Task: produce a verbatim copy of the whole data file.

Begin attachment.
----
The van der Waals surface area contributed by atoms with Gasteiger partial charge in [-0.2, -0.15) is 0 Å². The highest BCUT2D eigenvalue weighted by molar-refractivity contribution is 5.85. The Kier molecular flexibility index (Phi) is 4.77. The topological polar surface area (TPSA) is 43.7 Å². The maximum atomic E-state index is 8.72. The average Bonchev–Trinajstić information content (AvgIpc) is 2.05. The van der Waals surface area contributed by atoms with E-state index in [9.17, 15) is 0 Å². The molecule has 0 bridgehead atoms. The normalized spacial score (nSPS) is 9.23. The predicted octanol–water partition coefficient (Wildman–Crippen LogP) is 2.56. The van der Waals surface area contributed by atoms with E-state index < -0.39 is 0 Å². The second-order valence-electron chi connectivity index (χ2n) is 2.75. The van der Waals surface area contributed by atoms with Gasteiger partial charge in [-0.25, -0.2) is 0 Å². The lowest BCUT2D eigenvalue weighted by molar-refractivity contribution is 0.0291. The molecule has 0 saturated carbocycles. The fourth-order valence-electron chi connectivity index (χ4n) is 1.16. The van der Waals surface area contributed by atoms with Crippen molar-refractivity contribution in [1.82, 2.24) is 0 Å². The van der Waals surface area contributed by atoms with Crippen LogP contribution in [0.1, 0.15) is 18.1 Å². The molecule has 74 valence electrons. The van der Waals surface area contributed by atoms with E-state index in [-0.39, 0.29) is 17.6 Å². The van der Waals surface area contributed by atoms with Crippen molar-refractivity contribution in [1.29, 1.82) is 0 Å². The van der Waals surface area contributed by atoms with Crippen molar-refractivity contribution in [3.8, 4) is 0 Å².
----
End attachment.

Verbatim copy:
The van der Waals surface area contributed by atoms with Gasteiger partial charge in [-0.2, -0.15) is 0 Å². The highest BCUT2D eigenvalue weighted by molar-refractivity contribution is 5.85. The Kier molecular flexibility index (Phi) is 4.77. The topological polar surface area (TPSA) is 43.7 Å². The maximum atomic E-state index is 8.72. The average Bonchev–Trinajstić information content (AvgIpc) is 2.05. The van der Waals surface area contributed by atoms with E-state index in [9.17, 15) is 0 Å². The molecule has 0 bridgehead atoms. The normalized spacial score (nSPS) is 9.23. The predicted octanol–water partition coefficient (Wildman–Crippen LogP) is 2.56. The van der Waals surface area contributed by atoms with E-state index < -0.39 is 0 Å². The second-order valence-electron chi connectivity index (χ2n) is 2.75. The van der Waals surface area contributed by atoms with Gasteiger partial charge in [-0.25, -0.2) is 0 Å². The lowest BCUT2D eigenvalue weighted by molar-refractivity contribution is 0.0291. The molecule has 0 saturated carbocycles. The fourth-order valence-electron chi connectivity index (χ4n) is 1.16. The van der Waals surface area contributed by atoms with Crippen molar-refractivity contribution in [1.82, 2.24) is 0 Å². The van der Waals surface area contributed by atoms with Crippen LogP contribution in [0.1, 0.15) is 18.1 Å². The molecule has 74 valence electrons. The van der Waals surface area contributed by atoms with E-state index in [-0.39, 0.29) is 17.6 Å². The van der Waals surface area contributed by atoms with Crippen molar-refractivity contribution in [1.29, 1.82) is 0 Å². The van der Waals surface area contributed by atoms with Crippen molar-refractivity contribution in [3.8, 4) is 0 Å².